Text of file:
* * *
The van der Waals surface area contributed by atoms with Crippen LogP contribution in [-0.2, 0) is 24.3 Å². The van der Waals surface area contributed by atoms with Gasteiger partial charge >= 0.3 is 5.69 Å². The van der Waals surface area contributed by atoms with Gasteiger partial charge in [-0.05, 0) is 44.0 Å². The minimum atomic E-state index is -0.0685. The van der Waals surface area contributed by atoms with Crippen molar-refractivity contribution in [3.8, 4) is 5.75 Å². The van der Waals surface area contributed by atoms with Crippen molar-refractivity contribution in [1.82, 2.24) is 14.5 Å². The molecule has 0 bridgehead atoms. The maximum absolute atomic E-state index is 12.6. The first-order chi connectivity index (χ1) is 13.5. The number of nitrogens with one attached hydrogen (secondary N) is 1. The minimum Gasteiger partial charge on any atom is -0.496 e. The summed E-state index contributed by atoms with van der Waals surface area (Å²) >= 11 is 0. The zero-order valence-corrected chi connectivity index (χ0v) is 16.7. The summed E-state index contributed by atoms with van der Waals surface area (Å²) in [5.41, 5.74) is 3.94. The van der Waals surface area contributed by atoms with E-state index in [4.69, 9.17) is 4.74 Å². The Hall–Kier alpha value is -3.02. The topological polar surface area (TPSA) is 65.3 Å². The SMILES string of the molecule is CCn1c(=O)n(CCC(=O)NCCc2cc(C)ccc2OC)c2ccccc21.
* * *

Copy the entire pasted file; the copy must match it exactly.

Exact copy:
The van der Waals surface area contributed by atoms with Crippen LogP contribution in [-0.2, 0) is 24.3 Å². The van der Waals surface area contributed by atoms with Gasteiger partial charge >= 0.3 is 5.69 Å². The van der Waals surface area contributed by atoms with Gasteiger partial charge in [-0.05, 0) is 44.0 Å². The minimum atomic E-state index is -0.0685. The van der Waals surface area contributed by atoms with Crippen molar-refractivity contribution in [3.8, 4) is 5.75 Å². The van der Waals surface area contributed by atoms with Crippen molar-refractivity contribution in [1.82, 2.24) is 14.5 Å². The molecule has 0 bridgehead atoms. The maximum absolute atomic E-state index is 12.6. The first-order chi connectivity index (χ1) is 13.5. The number of nitrogens with one attached hydrogen (secondary N) is 1. The minimum Gasteiger partial charge on any atom is -0.496 e. The summed E-state index contributed by atoms with van der Waals surface area (Å²) >= 11 is 0. The zero-order valence-corrected chi connectivity index (χ0v) is 16.7. The summed E-state index contributed by atoms with van der Waals surface area (Å²) in [5.41, 5.74) is 3.94. The van der Waals surface area contributed by atoms with E-state index in [4.69, 9.17) is 4.74 Å². The Hall–Kier alpha value is -3.02. The topological polar surface area (TPSA) is 65.3 Å². The SMILES string of the molecule is CCn1c(=O)n(CCC(=O)NCCc2cc(C)ccc2OC)c2ccccc21.